As I previously explained in my initial column on H.P. Lovecraft, I am far from an expert on the father of modern horror or the impressive myriad of fictional worlds and creatures he dreamed up. This is also true of Lovecraft’s most famous creation, the Old God Cthulhu. I’m almost certain that I’ll learn as much from some of the comments left on this post as you will from me on this fascinating character, provided of course that we keep on topic and don’t allow the discussion to be derailed once again by people hell bent on getting into another full blown pissing match on Lovecraft’s racist past. I hope that’s not too much to ask.
First things first, let’s talk about the spelling and pronunciation of this ancient deity’s name before we get too far into his origin story and ultimate purpose. Since he was first introduced in the short story “The Call of Cthulhu,” which was originally published in the popular pulp magazine Weird Tales back in 1928, Cthulhu has also been spelled as Clooloo, Tulu, Cthullu, Clulu, Q’thulu, and various other interesting and wholly unpronounceable ways. His name is often proceeded by such lofty amplifiers as “The Great” or “The Mighty” or even “The Dreaded.” There has been plenty of discussion over the years on how the ancient deity’s name was meant to be properly pronounced. Even in his own time people didn’t know how to say the name, which led to Lovecraft writing to a colleague in 1934 and letting him know that the name was meant to be broken into two syllables, then, with the tongue stuck to the roof of your mouth, to be spit out. The end result would sound something like “Clue-loo” instead of “Cuh-thew-loo,” which is how most people pronounce it today, owing in no small part to the Call of Cthulhu board game officially sanctioning that way of saying it. Lovecraft went on to explain that the name was of alien origin and not designed to be properly pronounced by human vocal chords in the first place. In essence the moniker was never intended to be more than a harsh, guttural sound meant to represent a being beyond what human minds could ever comprehend. To make matters slightly more confusing, Lovecraft himself pronounced it different ways over the course of his life, despite that oh so helpful letter.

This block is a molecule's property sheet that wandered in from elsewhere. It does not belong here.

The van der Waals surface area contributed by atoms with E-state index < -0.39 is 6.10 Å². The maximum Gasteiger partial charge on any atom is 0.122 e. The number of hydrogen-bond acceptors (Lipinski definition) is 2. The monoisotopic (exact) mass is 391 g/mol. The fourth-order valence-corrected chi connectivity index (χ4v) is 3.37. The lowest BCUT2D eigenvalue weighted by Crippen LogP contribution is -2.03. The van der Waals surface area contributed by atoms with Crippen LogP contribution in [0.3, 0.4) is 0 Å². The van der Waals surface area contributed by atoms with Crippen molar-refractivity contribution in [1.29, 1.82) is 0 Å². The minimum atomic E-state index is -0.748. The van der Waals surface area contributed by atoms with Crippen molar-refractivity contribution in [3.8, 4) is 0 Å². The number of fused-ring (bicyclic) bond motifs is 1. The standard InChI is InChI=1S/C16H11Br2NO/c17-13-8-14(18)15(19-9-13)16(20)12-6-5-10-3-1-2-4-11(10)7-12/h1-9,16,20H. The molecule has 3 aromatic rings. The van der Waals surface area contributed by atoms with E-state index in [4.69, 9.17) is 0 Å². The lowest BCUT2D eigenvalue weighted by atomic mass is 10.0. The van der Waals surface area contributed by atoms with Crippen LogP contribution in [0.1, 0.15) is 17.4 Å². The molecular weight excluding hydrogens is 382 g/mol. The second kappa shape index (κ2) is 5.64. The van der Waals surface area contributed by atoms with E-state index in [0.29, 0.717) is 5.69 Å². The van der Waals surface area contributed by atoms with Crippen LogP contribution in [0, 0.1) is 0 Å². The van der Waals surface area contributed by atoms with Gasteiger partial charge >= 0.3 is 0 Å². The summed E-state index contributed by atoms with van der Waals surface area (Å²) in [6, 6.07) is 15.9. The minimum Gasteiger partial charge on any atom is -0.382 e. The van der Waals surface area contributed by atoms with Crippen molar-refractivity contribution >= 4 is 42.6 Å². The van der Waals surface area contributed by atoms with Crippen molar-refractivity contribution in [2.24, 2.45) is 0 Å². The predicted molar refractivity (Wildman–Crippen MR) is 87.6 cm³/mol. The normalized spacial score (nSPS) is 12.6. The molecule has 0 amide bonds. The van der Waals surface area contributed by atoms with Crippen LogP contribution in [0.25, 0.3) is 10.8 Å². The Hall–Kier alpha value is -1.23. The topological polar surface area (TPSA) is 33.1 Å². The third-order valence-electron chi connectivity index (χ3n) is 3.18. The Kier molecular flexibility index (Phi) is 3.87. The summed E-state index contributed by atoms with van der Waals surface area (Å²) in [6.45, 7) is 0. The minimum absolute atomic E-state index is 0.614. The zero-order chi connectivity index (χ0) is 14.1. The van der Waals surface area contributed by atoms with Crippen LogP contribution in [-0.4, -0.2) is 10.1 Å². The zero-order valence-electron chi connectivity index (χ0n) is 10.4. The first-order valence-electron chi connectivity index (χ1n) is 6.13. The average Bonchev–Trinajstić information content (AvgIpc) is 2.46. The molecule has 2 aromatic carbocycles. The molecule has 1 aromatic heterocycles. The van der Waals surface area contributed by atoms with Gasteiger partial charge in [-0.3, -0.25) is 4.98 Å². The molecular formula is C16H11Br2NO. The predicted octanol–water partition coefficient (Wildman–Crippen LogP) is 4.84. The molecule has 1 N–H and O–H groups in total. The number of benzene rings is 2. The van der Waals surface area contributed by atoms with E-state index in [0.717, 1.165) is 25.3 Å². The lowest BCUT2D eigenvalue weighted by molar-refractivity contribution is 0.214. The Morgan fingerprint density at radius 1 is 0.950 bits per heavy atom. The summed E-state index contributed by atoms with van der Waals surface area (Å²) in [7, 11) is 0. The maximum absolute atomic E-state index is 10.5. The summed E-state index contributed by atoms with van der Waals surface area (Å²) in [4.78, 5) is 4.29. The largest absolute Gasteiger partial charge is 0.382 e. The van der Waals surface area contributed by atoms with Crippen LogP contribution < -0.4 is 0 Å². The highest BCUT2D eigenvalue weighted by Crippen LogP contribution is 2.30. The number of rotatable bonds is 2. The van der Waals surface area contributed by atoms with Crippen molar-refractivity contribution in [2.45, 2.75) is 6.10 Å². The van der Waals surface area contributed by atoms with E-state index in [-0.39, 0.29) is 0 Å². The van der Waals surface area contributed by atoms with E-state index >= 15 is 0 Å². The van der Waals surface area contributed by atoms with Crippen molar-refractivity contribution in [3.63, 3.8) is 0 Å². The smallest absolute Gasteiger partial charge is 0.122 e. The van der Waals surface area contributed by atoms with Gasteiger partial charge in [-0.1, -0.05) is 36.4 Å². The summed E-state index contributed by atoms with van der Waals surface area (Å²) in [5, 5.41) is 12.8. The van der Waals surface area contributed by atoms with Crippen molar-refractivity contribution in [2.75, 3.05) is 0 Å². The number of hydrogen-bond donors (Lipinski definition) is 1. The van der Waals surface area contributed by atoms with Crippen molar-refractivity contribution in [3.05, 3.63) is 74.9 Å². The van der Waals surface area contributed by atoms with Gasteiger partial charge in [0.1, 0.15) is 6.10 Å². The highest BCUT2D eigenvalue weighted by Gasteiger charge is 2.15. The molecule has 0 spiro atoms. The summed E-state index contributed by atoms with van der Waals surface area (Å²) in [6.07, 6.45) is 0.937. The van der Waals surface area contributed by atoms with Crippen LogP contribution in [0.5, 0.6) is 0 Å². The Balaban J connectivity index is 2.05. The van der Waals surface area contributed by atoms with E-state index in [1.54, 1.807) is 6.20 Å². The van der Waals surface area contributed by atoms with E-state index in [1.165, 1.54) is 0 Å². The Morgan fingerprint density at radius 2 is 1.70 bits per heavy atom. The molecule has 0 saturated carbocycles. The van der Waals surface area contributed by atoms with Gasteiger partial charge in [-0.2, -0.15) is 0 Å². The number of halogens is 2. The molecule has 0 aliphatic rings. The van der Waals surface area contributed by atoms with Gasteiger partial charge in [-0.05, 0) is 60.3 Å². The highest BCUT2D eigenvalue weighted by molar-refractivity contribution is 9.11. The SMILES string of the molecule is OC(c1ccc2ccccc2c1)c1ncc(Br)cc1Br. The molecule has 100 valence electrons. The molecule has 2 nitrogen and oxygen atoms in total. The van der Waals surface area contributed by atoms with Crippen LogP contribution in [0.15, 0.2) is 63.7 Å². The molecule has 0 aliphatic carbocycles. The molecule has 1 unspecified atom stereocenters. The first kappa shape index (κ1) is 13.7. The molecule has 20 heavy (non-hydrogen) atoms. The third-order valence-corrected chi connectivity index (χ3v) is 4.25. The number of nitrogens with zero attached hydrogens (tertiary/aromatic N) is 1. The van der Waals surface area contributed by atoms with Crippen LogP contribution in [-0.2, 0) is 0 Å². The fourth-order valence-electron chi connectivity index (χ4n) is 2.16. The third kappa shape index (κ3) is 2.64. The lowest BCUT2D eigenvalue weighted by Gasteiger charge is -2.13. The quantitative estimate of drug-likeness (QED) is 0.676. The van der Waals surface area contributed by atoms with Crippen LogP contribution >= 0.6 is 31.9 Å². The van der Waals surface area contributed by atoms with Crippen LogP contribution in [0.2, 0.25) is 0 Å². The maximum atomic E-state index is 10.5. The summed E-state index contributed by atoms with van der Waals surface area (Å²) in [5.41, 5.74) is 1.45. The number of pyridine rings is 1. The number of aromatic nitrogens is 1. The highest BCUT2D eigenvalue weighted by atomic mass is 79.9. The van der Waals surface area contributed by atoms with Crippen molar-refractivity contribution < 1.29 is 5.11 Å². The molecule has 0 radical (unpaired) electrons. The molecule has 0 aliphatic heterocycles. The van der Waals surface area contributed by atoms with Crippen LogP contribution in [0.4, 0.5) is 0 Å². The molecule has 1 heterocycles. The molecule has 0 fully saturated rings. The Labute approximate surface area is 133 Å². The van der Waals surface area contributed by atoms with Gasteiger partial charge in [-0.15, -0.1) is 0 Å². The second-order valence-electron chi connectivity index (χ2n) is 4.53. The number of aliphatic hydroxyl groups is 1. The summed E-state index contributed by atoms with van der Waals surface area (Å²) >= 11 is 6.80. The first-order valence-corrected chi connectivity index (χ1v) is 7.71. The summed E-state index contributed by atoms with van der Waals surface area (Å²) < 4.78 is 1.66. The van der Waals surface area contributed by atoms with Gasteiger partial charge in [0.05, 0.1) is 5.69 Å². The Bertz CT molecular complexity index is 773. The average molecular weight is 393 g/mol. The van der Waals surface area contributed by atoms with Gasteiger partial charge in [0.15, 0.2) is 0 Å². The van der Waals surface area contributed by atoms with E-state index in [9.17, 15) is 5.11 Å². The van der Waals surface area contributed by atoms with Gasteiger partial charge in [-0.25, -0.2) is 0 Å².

Now on to the origins of the great and terrible God. Cthulhu Mythos scholar Robert M. Price (yes that is a real thing which sounds totally awesome and must look amazing on business cards!) argues that Cthulhu was inspired by Lovecraft’s obsession with the Alfred Lord Tennyson poem ‘The Kraken’ about an enormous squid that slumbers on the ocean floor in between attacking ships. But it wasn’t just Tennyson that went into making up the underwater leviathan. Elements from William Scott-Elliot’s ‘The Story of Atlantis’ and ‘The Lost Lemuria,’ which Lovecraft read in 1926 shortly before he began working on ‘Call of Cthulhu,’ are also noticeable in the story. And any discussion of Lovecraft without mentioning his obsession with the works of Lord Dunsany would be remiss, since the master of horror’s early work heavily relied on Dunsany, who he deeply admired as a writer. Dunsany’s ‘The Gods of Pegana’ tells a tale of a god being constantly lulled to sleep to avoid the horrific apocalyptic consequences of it awakening. ‘A Shop in Go-by Street,’ written in 1919, has a passage that reads “unhappy are they that hear some old god speak while he sleeps being still deep in slumber” – which obviously played a role in Cthulhu’s development.
Although Lovecraft’s early work almost certainly would serve as a precursor to horror’s most famous cephalopod, Cthulhu himself began as little more than an idea the author had sketched out during his miserable days in New York while he was living in Red Hook. It wasn’t until the summer of 1926 that Howard began to develop what would be his greatest legacy, and it was during this incredibly productive period of his life (shortly after he had moved back home to the safety of Providence) that he dreamed up the monster that legendary horror director Guillermo del Toro would later call “a combination of cosmology, anthropology and horror.”